Anytime an opportunity presents itself to introduce someone new to the sport of Thoroughbred racing, I leap at the chance. George, in his seventies, had always admired the majesty of horses, but only from afar, from books and what he’d seen in movies. His hands had never touched the strong neck and thick shoulder of a Thoroughbred. His eyes had never met the eyes of a racehorse or witnessed a furious stretch drive between two rivals, each bent on beating the other. I wanted our afternoon at the races to be something personal for George. I wanted him to make a connection. I wanted him to see how magnificent these racehorses are up close and personal. I wanted him to appreciate the teamwork, the strategy, the preparation and dedication that go into a winning or, for that matter, a losing effort at the races.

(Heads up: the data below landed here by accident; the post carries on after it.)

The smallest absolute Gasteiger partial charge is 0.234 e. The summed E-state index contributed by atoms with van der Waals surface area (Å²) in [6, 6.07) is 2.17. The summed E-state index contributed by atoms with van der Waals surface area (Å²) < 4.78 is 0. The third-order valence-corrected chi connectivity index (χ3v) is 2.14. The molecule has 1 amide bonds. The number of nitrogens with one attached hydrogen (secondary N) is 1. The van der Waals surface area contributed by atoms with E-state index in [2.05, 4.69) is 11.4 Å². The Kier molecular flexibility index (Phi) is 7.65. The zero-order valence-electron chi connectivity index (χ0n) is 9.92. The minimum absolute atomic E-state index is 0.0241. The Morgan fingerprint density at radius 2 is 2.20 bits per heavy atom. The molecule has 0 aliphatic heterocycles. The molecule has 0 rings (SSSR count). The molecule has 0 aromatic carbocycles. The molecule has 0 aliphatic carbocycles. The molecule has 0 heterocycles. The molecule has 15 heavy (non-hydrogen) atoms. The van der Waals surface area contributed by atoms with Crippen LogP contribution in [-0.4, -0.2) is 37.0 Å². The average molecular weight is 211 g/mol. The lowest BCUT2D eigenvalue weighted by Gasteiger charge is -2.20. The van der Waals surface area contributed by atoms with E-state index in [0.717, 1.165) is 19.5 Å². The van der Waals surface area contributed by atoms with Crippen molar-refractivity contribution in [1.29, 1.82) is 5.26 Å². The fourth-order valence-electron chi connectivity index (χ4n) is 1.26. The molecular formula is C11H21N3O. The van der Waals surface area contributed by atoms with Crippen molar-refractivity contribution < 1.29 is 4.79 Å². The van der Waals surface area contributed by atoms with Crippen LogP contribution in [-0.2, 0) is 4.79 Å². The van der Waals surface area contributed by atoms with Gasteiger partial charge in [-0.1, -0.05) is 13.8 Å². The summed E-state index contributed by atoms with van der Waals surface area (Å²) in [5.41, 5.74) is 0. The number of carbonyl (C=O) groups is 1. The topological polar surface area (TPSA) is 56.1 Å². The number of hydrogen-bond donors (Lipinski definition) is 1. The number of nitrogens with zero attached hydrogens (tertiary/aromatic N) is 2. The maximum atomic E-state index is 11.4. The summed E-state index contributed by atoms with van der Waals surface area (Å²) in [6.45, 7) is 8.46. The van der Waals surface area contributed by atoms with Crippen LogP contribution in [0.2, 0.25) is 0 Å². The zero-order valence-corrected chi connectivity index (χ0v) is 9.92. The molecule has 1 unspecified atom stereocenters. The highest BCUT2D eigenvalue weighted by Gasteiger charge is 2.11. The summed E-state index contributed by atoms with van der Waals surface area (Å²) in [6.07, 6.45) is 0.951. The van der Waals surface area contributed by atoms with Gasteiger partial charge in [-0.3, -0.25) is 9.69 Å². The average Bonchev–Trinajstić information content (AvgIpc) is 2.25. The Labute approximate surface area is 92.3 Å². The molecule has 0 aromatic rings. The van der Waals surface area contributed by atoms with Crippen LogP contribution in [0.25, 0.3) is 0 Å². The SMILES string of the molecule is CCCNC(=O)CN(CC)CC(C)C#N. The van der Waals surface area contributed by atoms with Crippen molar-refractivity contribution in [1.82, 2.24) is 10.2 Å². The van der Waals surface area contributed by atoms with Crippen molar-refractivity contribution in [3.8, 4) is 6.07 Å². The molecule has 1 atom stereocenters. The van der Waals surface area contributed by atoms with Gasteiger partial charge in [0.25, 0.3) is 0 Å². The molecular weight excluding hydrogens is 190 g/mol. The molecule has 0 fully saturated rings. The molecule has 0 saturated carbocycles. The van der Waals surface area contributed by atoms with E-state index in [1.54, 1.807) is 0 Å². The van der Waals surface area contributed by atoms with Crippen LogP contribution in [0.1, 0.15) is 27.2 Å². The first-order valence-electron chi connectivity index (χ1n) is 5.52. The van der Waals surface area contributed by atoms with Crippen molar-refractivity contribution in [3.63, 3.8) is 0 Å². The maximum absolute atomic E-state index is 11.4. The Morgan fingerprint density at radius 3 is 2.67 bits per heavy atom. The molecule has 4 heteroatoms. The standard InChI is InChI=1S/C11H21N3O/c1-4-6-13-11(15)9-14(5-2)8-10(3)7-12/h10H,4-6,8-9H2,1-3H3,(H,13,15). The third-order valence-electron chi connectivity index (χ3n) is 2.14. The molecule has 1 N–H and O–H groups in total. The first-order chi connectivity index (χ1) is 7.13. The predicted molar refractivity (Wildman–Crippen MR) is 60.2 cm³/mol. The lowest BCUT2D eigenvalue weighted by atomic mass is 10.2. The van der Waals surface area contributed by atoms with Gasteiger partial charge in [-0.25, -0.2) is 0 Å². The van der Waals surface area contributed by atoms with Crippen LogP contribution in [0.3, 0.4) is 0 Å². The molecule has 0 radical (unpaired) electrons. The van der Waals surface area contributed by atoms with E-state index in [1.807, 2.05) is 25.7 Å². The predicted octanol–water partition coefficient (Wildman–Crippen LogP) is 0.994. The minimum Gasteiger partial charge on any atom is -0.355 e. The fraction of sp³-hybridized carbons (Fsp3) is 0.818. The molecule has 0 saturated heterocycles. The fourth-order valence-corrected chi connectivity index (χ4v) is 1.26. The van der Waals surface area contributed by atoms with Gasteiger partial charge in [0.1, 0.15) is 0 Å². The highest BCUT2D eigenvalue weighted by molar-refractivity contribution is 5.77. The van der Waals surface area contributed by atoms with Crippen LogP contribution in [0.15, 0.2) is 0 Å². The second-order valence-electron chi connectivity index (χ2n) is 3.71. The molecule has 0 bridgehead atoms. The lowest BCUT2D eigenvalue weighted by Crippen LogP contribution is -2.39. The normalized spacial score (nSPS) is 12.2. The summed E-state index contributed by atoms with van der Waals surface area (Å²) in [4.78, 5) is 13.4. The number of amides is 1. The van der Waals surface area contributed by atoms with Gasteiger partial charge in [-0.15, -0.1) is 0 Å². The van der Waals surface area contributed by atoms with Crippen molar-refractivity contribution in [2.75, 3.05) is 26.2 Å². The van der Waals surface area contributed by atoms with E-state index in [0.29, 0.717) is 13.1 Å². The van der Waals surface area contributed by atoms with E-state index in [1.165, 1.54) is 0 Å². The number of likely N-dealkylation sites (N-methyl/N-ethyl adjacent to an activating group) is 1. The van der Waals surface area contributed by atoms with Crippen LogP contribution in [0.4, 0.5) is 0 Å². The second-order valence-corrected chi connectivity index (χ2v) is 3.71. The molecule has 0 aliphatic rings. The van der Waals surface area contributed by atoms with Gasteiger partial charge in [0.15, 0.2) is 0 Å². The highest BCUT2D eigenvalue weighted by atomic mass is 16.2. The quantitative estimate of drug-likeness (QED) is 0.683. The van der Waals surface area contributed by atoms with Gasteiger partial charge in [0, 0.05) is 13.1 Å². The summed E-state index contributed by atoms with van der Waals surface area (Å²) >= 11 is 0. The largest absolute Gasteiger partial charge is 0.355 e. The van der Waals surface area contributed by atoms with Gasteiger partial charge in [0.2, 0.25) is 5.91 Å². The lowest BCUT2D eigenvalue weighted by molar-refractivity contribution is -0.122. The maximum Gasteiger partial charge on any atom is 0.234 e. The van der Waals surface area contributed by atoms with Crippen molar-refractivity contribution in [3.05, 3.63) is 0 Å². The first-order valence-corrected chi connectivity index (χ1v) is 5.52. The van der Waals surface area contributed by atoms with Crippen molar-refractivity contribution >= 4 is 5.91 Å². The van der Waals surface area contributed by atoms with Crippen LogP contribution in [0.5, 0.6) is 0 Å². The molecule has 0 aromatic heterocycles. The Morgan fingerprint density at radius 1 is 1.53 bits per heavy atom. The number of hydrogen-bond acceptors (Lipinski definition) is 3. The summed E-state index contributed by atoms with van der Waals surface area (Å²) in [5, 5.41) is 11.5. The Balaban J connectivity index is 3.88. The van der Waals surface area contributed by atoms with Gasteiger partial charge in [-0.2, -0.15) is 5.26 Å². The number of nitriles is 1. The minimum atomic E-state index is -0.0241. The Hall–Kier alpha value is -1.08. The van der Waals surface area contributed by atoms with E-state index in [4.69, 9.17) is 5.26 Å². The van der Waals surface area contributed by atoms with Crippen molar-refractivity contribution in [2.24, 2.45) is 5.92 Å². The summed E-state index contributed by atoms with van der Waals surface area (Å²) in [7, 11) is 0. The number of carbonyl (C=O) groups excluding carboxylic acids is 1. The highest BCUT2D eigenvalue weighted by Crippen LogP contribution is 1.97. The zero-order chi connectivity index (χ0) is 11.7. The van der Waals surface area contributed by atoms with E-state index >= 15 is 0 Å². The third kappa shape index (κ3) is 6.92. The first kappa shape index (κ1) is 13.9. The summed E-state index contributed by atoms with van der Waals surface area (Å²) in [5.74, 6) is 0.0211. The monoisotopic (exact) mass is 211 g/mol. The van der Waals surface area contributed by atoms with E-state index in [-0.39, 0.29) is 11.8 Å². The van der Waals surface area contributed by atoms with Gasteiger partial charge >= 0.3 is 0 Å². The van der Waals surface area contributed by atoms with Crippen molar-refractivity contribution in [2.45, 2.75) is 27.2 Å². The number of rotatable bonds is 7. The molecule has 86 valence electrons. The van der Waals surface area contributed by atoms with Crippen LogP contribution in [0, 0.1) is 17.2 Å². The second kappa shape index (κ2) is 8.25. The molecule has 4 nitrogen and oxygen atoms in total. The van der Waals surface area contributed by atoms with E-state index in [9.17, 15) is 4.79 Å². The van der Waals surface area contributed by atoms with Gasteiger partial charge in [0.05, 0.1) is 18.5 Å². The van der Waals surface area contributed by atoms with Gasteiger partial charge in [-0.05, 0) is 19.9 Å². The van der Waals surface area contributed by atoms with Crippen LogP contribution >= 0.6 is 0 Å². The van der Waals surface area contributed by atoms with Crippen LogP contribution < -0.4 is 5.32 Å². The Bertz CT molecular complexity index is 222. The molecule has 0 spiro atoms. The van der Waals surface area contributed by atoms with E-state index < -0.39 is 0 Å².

As the runners prepared for the second race, a six-furlong turf sprint, I walked with George down to the saddling enclosure for a better vantage point from which to view the jockeys saddling up before heading out onto the track. The horses bounced around there, some of them on their toes, ready to strut their stuff on the track. Trainers offered last-minute instructions to the riders as eager owners and friends gathered around for a listen. Crowds of fans leaned against the white fence framing the saddling ring, hoping to catch a glimpse of something that might possibly point them in the direction of a winner: a thumbs-up from a trainer, an owner’s especially large entourage, the look in a horse’s eyes, anything at all that may signal that a winning effort is on tap.